The Hadith and Sunnah of the Holy Prophet(saw)No Comments | May 2010
This series sets out, in the words of the Promised Messiah, Hadhrat Mirza Ghulam Ahmad(as), a summary of some outstanding topics. The original compilation, in Urdu, from which these extracts have been translated into English, was collated with great care and diligence by Syed Daud Ahmad Sahib(ru). The English rendering is by the late Sir Muhammad Zafrulla Khan(ra), and is quoted from The Essence of Islam, Volume 2. All references throughout, unless otherwise specifically mentioned, are from the Holy Qur’an.
To hold fast to Islamic injunctions, the Muslims have three things.
Sources of Islamic Guidance
First, the Holy Qur’an, which is the Book of God more than which we have no conclusive and certain statement. It is the Word of God and is free from all doubt and speculation.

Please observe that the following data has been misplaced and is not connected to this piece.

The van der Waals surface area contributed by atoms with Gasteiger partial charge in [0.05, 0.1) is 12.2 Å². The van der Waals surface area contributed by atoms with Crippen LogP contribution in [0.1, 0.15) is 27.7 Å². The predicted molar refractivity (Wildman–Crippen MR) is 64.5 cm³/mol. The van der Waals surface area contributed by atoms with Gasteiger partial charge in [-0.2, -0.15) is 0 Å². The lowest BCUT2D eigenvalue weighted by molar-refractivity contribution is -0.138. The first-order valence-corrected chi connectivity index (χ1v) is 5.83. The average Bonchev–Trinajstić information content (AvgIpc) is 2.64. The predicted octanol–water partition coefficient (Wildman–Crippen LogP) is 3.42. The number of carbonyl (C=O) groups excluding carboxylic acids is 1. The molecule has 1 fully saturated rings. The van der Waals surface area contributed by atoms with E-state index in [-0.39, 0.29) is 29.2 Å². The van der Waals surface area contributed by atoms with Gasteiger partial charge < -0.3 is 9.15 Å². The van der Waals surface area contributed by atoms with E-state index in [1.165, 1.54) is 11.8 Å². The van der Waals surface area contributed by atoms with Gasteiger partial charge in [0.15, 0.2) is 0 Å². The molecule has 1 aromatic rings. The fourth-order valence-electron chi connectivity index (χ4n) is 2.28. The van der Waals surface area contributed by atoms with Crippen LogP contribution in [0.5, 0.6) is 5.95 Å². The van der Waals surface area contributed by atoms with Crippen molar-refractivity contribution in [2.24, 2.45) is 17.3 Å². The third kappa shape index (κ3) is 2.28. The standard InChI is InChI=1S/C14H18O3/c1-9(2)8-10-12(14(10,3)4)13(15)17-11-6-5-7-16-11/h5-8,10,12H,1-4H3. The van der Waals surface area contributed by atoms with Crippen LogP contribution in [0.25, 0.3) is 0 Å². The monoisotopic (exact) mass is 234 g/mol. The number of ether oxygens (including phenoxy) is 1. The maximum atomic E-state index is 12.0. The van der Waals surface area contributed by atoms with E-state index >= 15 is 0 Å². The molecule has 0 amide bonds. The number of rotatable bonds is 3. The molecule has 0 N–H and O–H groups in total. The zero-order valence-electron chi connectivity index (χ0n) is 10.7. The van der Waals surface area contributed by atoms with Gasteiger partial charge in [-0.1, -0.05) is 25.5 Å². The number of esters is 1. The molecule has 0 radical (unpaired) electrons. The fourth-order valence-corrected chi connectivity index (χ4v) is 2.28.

Secondly, the practice of the Holy Prophet(saw), which is called the Sunnah. Here we are not speaking in terms of the terminology used by the Ahl-e-Hadith [People of Hadith]. We do not regard Hadith and Sunnah as one and the same thing, as is done by traditional scholars of Hadith. They are distinct, Hadith is one thing and Sunnah is another. By Sunnah we mean the practice of the Holy Prophet(saw), to which he adhered and which appeared along with the Holy Qur’an and will accompany it. In other words, the Holy Qur’an is the Word of God Almighty and the Sunnah is the practice of the Holy Prophet(saw). It has ever been the way of God that the Prophets bring the Word of God for the guidance of people and illustrate it in practice with their conduct so that no doubt should remain in the minds of people with regard to the Divine Word. They act upon it and urge others to do the same.
The third source of guidance is Hadith, by which we mean those Traditions which were compiled from the statements of diverse narrators a century and a half after the Holy Prophet(saw).